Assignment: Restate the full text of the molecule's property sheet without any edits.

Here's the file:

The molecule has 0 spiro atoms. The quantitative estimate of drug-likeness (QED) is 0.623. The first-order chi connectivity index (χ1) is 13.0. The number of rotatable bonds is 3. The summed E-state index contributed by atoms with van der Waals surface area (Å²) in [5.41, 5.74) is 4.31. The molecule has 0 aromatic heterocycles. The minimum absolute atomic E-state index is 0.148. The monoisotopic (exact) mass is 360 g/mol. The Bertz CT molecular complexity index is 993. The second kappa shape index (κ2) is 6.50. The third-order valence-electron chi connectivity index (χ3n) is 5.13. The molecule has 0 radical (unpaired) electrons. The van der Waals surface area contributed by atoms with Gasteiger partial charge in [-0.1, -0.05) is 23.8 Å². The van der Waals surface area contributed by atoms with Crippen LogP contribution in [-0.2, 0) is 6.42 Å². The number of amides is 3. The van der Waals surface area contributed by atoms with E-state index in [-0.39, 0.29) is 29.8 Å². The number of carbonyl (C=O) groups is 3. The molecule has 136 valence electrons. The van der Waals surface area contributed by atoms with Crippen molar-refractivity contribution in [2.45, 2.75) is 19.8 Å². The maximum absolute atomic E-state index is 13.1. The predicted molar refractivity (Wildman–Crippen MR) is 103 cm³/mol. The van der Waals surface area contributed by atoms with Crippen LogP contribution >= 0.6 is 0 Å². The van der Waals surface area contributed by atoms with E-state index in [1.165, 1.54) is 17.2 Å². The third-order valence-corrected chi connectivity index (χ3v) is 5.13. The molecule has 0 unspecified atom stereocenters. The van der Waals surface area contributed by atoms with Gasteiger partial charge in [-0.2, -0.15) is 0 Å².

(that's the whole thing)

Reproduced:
The molecule has 0 spiro atoms. The quantitative estimate of drug-likeness (QED) is 0.623. The first-order chi connectivity index (χ1) is 13.0. The number of rotatable bonds is 3. The summed E-state index contributed by atoms with van der Waals surface area (Å²) in [5.41, 5.74) is 4.31. The molecule has 0 aromatic heterocycles. The minimum absolute atomic E-state index is 0.148. The monoisotopic (exact) mass is 360 g/mol. The Bertz CT molecular complexity index is 993. The second kappa shape index (κ2) is 6.50. The third-order valence-electron chi connectivity index (χ3n) is 5.13. The molecule has 0 radical (unpaired) electrons. The van der Waals surface area contributed by atoms with Gasteiger partial charge in [-0.1, -0.05) is 23.8 Å². The van der Waals surface area contributed by atoms with Crippen LogP contribution in [-0.2, 0) is 6.42 Å². The number of amides is 3. The van der Waals surface area contributed by atoms with E-state index in [-0.39, 0.29) is 29.8 Å². The number of carbonyl (C=O) groups is 3. The molecule has 136 valence electrons. The van der Waals surface area contributed by atoms with Crippen molar-refractivity contribution in [2.45, 2.75) is 19.8 Å². The maximum absolute atomic E-state index is 13.1. The predicted molar refractivity (Wildman–Crippen MR) is 103 cm³/mol. The van der Waals surface area contributed by atoms with Crippen LogP contribution >= 0.6 is 0 Å². The van der Waals surface area contributed by atoms with E-state index in [1.165, 1.54) is 17.2 Å². The third-order valence-corrected chi connectivity index (χ3v) is 5.13. The molecule has 0 unspecified atom stereocenters. The van der Waals surface area contributed by atoms with Gasteiger partial charge in [-0.2, -0.15) is 0 Å².